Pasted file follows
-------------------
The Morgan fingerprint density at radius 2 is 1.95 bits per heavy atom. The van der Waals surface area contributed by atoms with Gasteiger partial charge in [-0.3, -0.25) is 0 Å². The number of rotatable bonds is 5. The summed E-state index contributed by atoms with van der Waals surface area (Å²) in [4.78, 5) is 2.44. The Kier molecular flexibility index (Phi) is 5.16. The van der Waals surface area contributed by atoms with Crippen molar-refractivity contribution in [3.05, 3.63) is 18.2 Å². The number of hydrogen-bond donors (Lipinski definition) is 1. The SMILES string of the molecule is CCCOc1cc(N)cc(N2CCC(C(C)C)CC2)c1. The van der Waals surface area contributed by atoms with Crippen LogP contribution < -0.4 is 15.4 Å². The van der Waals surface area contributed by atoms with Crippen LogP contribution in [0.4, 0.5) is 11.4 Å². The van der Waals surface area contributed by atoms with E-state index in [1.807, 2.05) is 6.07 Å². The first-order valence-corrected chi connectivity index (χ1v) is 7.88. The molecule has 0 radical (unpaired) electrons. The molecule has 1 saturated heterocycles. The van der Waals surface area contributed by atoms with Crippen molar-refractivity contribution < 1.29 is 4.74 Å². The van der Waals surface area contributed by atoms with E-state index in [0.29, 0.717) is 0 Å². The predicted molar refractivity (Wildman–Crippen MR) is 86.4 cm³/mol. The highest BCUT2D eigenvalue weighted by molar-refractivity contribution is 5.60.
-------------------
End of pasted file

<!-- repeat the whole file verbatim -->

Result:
The Morgan fingerprint density at radius 2 is 1.95 bits per heavy atom. The van der Waals surface area contributed by atoms with Gasteiger partial charge in [-0.3, -0.25) is 0 Å². The number of rotatable bonds is 5. The summed E-state index contributed by atoms with van der Waals surface area (Å²) in [4.78, 5) is 2.44. The Kier molecular flexibility index (Phi) is 5.16. The van der Waals surface area contributed by atoms with Crippen molar-refractivity contribution in [3.05, 3.63) is 18.2 Å². The number of hydrogen-bond donors (Lipinski definition) is 1. The SMILES string of the molecule is CCCOc1cc(N)cc(N2CCC(C(C)C)CC2)c1. The van der Waals surface area contributed by atoms with Crippen LogP contribution < -0.4 is 15.4 Å². The van der Waals surface area contributed by atoms with Crippen LogP contribution in [0.4, 0.5) is 11.4 Å². The van der Waals surface area contributed by atoms with E-state index in [1.807, 2.05) is 6.07 Å². The first-order valence-corrected chi connectivity index (χ1v) is 7.88. The molecule has 0 radical (unpaired) electrons. The molecule has 1 saturated heterocycles. The van der Waals surface area contributed by atoms with Crippen molar-refractivity contribution < 1.29 is 4.74 Å². The van der Waals surface area contributed by atoms with E-state index in [0.29, 0.717) is 0 Å². The predicted molar refractivity (Wildman–Crippen MR) is 86.4 cm³/mol. The highest BCUT2D eigenvalue weighted by molar-refractivity contribution is 5.60.